No Apparent Theme
A week ago Friday, the US jobless rate fall to a 49-year low. Eleven years into the economic cycle the US labour markets continues to have legs. The takeaway was that with no change in wage growth month over month we are still yet to see and signs of rampant wage growth; therefore, the US labour market has further room to the upside. Additionally, Friday’s inflation data in the US was even weaker than expected. Vice Chair of the Federal Reserve Richard Clarida had to reiterate Chair Jay Powell’s view that the Federal Reserve see’s this drawdown in inflation as temporary and reinforces the view that higher rates may be on hold, but a rate cut is not in the cards.
In Canada, it looks to be a similar story. The jobs numbers on Friday were gangbusters. It was the largest monthly gain for jobs in 43 years. The labour market added 106,500 jobs. A simple back-of-the-envelope calculation comparing growth in the Canadian labour force to the United States would be the equivalent to their economy adding approximately 9 hundred thousand jobs in the month.
It raises two questions. One, what’s taking place in the Canadian labour market to account for the massive monthly surges in private sector hiring? The average monthly job gains over the last 12 months have been double the 40-year average. Second, why does there seem to be inconsistencies between strength in Western Economies labour markets (US, Canada, Europe) as another period of near disinflation and increased policy uncertainty from Central Banks is witnessed?
One attempt at answering the first question certainly speaks to the inconsistency in the Labour Force Survey (LFS) in Canada. One of the easiest comments to make on an anomalous monthly reading is ‘one month doesn’t make a trend.’ For the past couple years though, there has also been major discrepancies between the labour force survey and the more reliable, but less in the headlines, Payroll survey.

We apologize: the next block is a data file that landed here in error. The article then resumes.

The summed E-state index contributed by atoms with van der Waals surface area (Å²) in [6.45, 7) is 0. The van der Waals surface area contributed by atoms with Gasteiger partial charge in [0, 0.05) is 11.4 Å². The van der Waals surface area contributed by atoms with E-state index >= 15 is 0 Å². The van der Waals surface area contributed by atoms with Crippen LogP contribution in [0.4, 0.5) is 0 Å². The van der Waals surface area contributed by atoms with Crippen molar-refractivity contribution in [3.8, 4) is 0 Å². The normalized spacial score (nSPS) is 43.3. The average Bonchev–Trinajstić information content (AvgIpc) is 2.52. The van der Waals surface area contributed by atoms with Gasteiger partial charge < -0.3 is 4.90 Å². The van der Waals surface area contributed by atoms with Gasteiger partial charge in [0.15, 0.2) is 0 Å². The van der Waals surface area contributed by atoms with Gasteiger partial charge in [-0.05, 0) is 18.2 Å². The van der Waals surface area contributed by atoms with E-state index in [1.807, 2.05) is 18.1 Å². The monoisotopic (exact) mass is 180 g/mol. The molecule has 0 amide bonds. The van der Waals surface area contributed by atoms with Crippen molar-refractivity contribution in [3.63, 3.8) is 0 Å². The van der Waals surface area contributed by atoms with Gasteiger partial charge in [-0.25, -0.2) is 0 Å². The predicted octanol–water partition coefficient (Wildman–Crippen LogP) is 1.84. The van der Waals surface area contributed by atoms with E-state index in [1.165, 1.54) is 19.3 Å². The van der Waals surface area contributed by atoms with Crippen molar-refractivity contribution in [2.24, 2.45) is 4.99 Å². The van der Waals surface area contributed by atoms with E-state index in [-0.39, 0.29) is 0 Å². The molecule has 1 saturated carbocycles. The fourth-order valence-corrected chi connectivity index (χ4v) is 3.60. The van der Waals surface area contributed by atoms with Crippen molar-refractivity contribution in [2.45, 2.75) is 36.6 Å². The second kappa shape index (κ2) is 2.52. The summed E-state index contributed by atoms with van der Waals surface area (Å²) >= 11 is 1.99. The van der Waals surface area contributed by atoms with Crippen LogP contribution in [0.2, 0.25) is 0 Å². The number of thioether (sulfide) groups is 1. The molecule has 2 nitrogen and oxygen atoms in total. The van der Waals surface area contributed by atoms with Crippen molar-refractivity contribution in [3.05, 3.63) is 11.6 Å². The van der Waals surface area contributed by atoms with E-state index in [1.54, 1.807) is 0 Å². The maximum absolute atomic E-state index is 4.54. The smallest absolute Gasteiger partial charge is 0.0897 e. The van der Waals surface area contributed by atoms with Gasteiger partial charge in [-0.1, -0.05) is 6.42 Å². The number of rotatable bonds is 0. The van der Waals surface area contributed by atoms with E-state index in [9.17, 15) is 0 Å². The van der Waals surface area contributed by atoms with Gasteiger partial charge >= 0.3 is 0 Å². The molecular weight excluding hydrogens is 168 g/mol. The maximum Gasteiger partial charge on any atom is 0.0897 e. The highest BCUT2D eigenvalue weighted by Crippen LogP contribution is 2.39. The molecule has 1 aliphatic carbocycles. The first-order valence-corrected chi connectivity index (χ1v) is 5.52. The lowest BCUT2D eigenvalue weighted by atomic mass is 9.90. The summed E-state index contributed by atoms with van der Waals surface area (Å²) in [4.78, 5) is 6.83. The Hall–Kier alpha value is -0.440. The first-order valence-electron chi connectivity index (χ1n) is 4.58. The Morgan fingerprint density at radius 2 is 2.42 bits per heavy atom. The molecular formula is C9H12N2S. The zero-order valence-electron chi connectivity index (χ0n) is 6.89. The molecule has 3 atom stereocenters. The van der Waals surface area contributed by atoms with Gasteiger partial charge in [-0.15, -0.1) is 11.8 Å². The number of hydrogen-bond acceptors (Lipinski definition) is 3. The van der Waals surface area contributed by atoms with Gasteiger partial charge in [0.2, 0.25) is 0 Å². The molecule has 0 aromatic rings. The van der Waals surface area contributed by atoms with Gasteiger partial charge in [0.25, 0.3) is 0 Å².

Canadian job growth was back around one percent in December (according to the LFS); in April, the labour force survey moved inline with the Payroll survey to show job growth above 2 percent. As monthly job data in Canada is certainly a catalyst for Canadian dollar volatility month in and month out, the ½ cent move in the dollar Friday pared back some of those gains at the close as it merely confirmed already known growth of the Canadian labour market.
The second question is more difficult. In both Canada and the United States its steady and muted levels of inflation right around 2%. And back into the headlines this past week, despite the deterioration in global trade that was supposed to be inflationary for the Canadian and US economies. The now much publicized false statement from President Trump last week was that the increased tariffs on Chinese exports will be paid for by the Chinese economy. That’s not the case as they are typically paid for by the importing business and passed on to the end consumer, but despite the breakdown in talks, the ripple effect seems indistinguishable.
Despite resilient job growth in the US and Canada and a robust stock market year to date that is currently seeing a bit of a pullback, there is still an underlying theme of caution. With heightened levels of uncertainty over whatever the policy topic of the week is, be it trade, pipelines, or any other economic story, it seems difficult to distinguish a apparent theme for the US and Canada. In terms of diversification, long term vs. short term strategies, our thought is this is a great moment to reflect on how and where to be invested.